A U.S. soldier leaves his base in Afghanistan in the middle of the night and murders 16 people asleep in their homes. This, the pundits tell us, may be the tipping point which ends a seemingly endless occupation. Of course, there's also the bunch of Korans tossed in a pile at an air base to be burned and the photos Marines took of themselves peeing on what appear to be dead Afghans. Not a good run for the military that calls itself the most highly trained in the world.
That this string of debacles is tipping the scales won't come as a surprise to the antiwar soldiers who have been talking all along about the breakdown of the military. A Vietnam veteran I know says the guy going ballistic is the sort of thing that should be caught by the chain of command before it happens, but you can't fight a war without the bodies to fight it, long distance drones notwithstanding. So what do you do when the whole damn thing is broken? Resistance takes many forms and I'm not convinced that fucking up isn't one of them. (Murder may be too -- a repulsive thought -- but it's not an antiwar tactic.)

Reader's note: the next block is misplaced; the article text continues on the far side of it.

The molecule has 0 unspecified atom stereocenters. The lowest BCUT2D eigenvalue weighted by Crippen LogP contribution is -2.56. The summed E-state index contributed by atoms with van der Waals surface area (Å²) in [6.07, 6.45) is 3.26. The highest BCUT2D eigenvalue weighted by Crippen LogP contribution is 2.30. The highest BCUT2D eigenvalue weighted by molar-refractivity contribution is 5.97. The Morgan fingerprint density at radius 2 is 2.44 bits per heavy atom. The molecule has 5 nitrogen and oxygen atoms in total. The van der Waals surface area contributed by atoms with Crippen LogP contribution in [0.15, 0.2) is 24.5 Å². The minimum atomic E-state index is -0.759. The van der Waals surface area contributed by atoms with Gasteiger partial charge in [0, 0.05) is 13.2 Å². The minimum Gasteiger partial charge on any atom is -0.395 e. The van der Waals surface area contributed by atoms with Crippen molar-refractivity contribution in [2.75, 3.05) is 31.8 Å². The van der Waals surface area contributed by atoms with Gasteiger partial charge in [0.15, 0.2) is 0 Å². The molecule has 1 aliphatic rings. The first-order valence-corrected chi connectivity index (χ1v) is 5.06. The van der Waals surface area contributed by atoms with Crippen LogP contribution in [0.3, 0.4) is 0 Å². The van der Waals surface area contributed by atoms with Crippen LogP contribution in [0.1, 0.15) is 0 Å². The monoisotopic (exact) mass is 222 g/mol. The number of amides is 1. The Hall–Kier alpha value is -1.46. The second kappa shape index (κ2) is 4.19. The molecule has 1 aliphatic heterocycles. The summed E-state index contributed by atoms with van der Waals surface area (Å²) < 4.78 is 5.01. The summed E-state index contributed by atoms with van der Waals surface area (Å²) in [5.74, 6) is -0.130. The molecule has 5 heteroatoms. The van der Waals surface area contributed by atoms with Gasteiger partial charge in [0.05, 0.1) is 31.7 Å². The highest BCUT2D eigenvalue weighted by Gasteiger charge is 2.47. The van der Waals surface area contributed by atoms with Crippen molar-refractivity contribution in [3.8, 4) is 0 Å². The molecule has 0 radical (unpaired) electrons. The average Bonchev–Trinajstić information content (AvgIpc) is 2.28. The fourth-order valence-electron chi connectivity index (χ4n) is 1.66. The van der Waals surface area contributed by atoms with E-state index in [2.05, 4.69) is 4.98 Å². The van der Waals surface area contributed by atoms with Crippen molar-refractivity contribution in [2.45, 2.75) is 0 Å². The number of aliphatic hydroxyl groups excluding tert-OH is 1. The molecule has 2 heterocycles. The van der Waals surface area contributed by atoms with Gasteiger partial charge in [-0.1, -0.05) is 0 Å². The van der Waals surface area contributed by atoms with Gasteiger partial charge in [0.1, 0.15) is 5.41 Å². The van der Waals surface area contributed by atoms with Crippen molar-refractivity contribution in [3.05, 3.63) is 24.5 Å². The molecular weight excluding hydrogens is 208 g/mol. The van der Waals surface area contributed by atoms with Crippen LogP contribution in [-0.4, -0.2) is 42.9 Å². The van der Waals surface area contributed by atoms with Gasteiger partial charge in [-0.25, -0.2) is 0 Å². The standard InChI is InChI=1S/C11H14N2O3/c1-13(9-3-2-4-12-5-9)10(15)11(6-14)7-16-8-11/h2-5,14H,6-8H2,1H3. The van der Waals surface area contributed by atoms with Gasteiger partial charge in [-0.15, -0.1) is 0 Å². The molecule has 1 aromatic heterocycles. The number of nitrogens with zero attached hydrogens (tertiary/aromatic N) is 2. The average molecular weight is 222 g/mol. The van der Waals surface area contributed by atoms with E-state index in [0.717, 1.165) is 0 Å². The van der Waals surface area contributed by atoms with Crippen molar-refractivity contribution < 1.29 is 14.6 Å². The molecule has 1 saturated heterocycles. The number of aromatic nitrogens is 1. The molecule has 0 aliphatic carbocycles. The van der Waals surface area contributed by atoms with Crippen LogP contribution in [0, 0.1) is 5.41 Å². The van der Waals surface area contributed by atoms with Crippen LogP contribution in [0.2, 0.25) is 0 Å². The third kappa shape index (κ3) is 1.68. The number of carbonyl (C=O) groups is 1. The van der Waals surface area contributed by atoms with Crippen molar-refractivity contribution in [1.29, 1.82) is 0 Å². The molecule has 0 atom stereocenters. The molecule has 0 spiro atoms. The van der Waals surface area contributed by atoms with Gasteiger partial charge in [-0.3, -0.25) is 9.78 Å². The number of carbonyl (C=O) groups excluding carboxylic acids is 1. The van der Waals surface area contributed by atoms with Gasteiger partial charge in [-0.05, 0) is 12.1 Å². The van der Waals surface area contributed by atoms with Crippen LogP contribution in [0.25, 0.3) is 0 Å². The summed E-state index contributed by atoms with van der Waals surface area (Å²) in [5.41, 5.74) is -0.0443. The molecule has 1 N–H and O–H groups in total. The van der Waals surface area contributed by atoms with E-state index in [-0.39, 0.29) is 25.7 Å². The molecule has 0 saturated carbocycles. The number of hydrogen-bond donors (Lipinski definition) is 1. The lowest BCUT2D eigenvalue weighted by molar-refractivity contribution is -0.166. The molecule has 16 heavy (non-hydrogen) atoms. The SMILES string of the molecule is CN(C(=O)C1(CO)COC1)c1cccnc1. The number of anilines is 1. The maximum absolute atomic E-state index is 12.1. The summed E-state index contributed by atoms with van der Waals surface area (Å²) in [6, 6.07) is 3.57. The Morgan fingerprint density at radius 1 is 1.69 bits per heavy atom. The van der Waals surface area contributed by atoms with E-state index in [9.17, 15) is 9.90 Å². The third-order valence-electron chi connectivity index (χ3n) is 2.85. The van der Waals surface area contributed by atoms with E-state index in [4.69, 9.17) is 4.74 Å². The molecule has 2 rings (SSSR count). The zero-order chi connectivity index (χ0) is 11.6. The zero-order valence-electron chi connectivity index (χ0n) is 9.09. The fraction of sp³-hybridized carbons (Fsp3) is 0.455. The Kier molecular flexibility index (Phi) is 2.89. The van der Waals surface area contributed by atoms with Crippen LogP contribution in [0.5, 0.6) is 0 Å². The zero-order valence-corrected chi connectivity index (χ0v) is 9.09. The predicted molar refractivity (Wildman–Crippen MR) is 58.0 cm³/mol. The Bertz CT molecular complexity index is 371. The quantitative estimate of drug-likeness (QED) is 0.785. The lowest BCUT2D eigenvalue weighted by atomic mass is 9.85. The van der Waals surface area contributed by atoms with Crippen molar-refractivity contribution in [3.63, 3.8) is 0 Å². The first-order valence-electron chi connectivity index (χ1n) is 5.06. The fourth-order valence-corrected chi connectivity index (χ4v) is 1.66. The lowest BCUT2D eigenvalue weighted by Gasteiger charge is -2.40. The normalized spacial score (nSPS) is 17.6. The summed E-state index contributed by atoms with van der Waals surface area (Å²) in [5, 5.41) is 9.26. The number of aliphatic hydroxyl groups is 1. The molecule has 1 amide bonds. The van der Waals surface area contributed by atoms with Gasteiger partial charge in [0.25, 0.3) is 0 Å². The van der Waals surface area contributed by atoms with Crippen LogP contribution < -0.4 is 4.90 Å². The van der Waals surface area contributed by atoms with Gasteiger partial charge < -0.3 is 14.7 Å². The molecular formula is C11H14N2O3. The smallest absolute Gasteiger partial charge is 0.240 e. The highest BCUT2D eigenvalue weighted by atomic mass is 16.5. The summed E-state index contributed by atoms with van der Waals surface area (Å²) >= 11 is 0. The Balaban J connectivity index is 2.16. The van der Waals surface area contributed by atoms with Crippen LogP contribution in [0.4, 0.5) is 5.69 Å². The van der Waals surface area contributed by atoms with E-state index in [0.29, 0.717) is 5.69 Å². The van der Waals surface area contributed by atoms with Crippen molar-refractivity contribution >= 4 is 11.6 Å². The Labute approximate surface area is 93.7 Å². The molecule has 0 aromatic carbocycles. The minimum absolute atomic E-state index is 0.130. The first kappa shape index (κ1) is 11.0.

It didn't take long for those who frame such things to get to work promoting the idea that the murderous soldier (not to be confused with the soldiers who kill civilians by mistake -- intentions matter, right?) "snapped" after too many tours and injuries and the disappointment of being passed over for a promotion. So he's an anomaly, albeit within a stressed-out military, a good sort who went bad in a war that has gone on too long. A "bad apple" whose "atrocity" is easily distinguished from the rest of the night raids in Iraq and Afghanistan and whose victims (notice how quickly they disappeared from American news reporting) can be separated out from the "collateral damage" of war.